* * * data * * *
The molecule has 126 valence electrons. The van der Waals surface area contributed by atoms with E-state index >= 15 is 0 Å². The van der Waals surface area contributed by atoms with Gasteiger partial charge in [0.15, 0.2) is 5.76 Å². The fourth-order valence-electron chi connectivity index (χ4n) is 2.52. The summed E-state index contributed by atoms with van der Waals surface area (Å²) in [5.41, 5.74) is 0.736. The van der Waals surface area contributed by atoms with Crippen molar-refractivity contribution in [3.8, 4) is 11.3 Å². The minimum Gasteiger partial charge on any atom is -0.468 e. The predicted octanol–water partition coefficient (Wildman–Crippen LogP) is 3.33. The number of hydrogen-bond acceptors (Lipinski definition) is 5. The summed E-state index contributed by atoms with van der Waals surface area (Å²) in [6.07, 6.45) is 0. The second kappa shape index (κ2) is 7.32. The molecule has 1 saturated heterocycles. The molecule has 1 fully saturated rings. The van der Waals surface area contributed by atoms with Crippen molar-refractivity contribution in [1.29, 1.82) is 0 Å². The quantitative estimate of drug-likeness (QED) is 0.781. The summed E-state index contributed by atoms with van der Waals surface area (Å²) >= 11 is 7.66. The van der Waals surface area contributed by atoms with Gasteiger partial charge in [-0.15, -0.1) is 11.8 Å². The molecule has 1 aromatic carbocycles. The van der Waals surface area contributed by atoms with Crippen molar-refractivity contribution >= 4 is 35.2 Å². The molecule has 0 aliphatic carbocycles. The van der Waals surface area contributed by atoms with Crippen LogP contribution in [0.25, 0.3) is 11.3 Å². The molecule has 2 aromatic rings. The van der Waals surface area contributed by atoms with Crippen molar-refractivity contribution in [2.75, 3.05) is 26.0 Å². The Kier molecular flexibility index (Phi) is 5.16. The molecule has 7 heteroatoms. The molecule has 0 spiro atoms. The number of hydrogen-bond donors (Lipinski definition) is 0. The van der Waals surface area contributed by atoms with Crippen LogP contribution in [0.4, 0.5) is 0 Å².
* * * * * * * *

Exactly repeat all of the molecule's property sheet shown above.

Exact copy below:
The molecule has 126 valence electrons. The van der Waals surface area contributed by atoms with E-state index >= 15 is 0 Å². The van der Waals surface area contributed by atoms with Gasteiger partial charge in [0.15, 0.2) is 5.76 Å². The fourth-order valence-electron chi connectivity index (χ4n) is 2.52. The summed E-state index contributed by atoms with van der Waals surface area (Å²) in [5.41, 5.74) is 0.736. The van der Waals surface area contributed by atoms with Crippen molar-refractivity contribution in [3.8, 4) is 11.3 Å². The minimum Gasteiger partial charge on any atom is -0.468 e. The predicted octanol–water partition coefficient (Wildman–Crippen LogP) is 3.33. The number of hydrogen-bond acceptors (Lipinski definition) is 5. The summed E-state index contributed by atoms with van der Waals surface area (Å²) in [6.07, 6.45) is 0. The second kappa shape index (κ2) is 7.32. The molecule has 1 saturated heterocycles. The molecule has 1 fully saturated rings. The van der Waals surface area contributed by atoms with Crippen molar-refractivity contribution in [1.29, 1.82) is 0 Å². The quantitative estimate of drug-likeness (QED) is 0.781. The summed E-state index contributed by atoms with van der Waals surface area (Å²) >= 11 is 7.66. The van der Waals surface area contributed by atoms with Gasteiger partial charge in [-0.15, -0.1) is 11.8 Å². The molecule has 1 aromatic carbocycles. The van der Waals surface area contributed by atoms with Crippen molar-refractivity contribution >= 4 is 35.2 Å². The molecule has 0 aliphatic carbocycles. The van der Waals surface area contributed by atoms with Crippen LogP contribution in [0.25, 0.3) is 11.3 Å². The molecule has 2 aromatic rings. The van der Waals surface area contributed by atoms with Crippen molar-refractivity contribution in [2.75, 3.05) is 26.0 Å². The Kier molecular flexibility index (Phi) is 5.16. The molecule has 7 heteroatoms. The molecule has 0 spiro atoms. The number of hydrogen-bond donors (Lipinski definition) is 0. The van der Waals surface area contributed by atoms with Crippen LogP contribution in [0.4, 0.5) is 0 Å².